Tuesday 29 April 2014

Diving Equipment: The basics

What is Scuba?

Scuba is the acronym that we use to describe the equipment we use to go Diving underwater. It stands for Self Contained Underwater Breathing Apparatus. I promised in my last blog that, for those not in the know, we would look at the Diving Equipment Basics.

The Scuba Equipment we use has evolved quite a lot since the days of Jaques Cousteau and today comprises of several individual pieces of kit that link together to create a streamlined unit allowing us to breathe underwater.

8 scuba diver cylinders with valve at the dive centre Cylinder

The first thing we need to go Scuba Diving is a cylinder of air.

Anyone who has put their head underwater in a pool or in the bath knows for sure that a human being cannot breathe in water, so, much like astronauts on a foreign planet, we have to take our own gas supply with us. This usually comes in the form of a rigid steel or aluminium tank of air (NOT oxygen) that we wear on our backs.


The tank of air isn't much good to us if we cannot access the gas to breathe it. To facilitate this we use a set of regulators

A set of regulators is usually made up of a 1st stage, which connects to the valve on the cylinder of air. There are usually several hoses that come off the first stage, two of which are attached to second stages. One of these second stages is your primary regulator that you will breathe from while the 2nd is an alternate in case, for some reason, your dive buddy needs to breathe off your cylinder.

There is also a High Pressure Hose connected to a gauge that will tell you what air pressure you have in your cylinder and another Low pressure hose that connects to your Buoyancy Control Device.


mares bcd for scuba diving
The buoyancy control device is a jacket or wing that you can add and subtract air to/from to assist in controlling your position in the water.

As Scuba Divers, we don't want to be swimming at the surface and we don't want to be walking along the seabed (that is bad for the environment). Neither floating nor sinking but somewhere in the middle, which we call Neutrally Buoyant. Our BCD can help us achieve this.

On Descent, we add some air to the BCD and on ascent, we release air from the BCD and this will help us to maintain that mid-water positioning.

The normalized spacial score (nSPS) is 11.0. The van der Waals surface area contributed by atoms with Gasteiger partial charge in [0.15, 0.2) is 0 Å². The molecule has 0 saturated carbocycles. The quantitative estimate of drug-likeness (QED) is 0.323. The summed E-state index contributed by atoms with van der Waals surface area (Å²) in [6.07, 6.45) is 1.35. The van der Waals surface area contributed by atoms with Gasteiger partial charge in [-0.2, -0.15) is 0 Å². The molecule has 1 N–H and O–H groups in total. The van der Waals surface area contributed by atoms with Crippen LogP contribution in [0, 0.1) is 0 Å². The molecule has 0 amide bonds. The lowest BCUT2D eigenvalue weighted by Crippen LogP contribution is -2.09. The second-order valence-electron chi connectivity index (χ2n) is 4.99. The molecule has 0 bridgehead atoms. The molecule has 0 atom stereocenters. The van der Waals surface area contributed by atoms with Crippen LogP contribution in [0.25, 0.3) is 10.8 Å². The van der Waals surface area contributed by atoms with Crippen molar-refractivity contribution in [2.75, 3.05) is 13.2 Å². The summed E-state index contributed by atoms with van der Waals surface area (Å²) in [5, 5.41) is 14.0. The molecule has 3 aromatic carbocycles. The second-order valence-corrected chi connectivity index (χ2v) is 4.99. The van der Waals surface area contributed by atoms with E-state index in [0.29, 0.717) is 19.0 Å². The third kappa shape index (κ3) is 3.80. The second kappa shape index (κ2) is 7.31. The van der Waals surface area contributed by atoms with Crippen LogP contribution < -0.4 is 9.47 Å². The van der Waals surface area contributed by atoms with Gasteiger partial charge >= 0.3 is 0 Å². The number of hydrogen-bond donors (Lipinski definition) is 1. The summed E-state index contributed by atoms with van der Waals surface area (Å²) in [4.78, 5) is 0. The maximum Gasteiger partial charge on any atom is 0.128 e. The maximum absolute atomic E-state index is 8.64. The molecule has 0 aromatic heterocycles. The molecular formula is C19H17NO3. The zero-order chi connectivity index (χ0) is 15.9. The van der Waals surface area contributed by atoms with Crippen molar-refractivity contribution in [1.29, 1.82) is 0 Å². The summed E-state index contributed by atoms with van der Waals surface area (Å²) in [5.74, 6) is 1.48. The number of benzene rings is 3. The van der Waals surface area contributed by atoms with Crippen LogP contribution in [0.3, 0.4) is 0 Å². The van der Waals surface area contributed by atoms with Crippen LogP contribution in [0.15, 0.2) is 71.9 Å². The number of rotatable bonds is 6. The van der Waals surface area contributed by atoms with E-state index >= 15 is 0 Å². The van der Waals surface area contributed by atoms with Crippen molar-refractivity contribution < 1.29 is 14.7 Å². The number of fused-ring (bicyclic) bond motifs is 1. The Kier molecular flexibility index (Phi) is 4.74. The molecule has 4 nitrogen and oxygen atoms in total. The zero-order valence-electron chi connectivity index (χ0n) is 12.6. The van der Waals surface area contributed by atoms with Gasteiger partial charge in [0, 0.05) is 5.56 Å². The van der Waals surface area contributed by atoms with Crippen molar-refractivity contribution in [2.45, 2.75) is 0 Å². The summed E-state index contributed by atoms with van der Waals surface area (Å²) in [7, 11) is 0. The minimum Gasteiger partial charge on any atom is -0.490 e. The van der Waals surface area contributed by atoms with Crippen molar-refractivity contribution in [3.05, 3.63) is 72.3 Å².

Wetsuit or Drysuit

diver in drysuitWater takes heat away from our bodies approximately 20 times faster that air does, so we get cold much wetsuit or a drysuit.
quicker underwater.  For this reason, we wear an exposure suit, which comes in the form of either a

A wetsuit works by trapping a thin layer of water between the neoprene of the suit and your body and this layer is warmed by you. This trapped, warm water will then keep you warmer for longer that water that is continually changing such as when you swim without a suit or water that is swilling in and out of a wetsuit that is too big. This is why putting a wetsuit on can be a challenge. They must be well-fitting to do the job they were designed for.

A drysuit does what it says on the tin. The whole suit is sealed off, keeping the bulk of your body dry and warm with a layer of air between you and the suit and the water.

Fins, Mask and Weights

The final three items are very important for scuba diving.

Our eyes cannot focus in water and so we need to create an airspace around them but we need to be able to equalise this airspace as we go deeper underwater and the water pressure pushes the mask harder onto our face. Enter the diver's mask, made with tempered glass to withstand the increased pressure underwater, with a soft squishy nose pocket that allows us to equalise our ears and the mask airspace.

With all the scuba diving equipment we use, you would think that we would all sink like a stone but unfortunately, we become quite floaty. This is why Divers usually have to add a couple of lead weights to their equipment to allow them to sink below the surface.

Finally, with all this diving equipment, you will not be going anywhere without size 2000 feet. Since adults average between size 5 and 12 feet, an easier option than plastic surgery is to buy a set of fins. These offer propulsion through the water allowing you to swim and glide with ease.

So, these are the basic pieces of equipment needed to go on a scuba dive. As you progress, you will get more essentials to add and as your diving career grows, so will your dive bag :)

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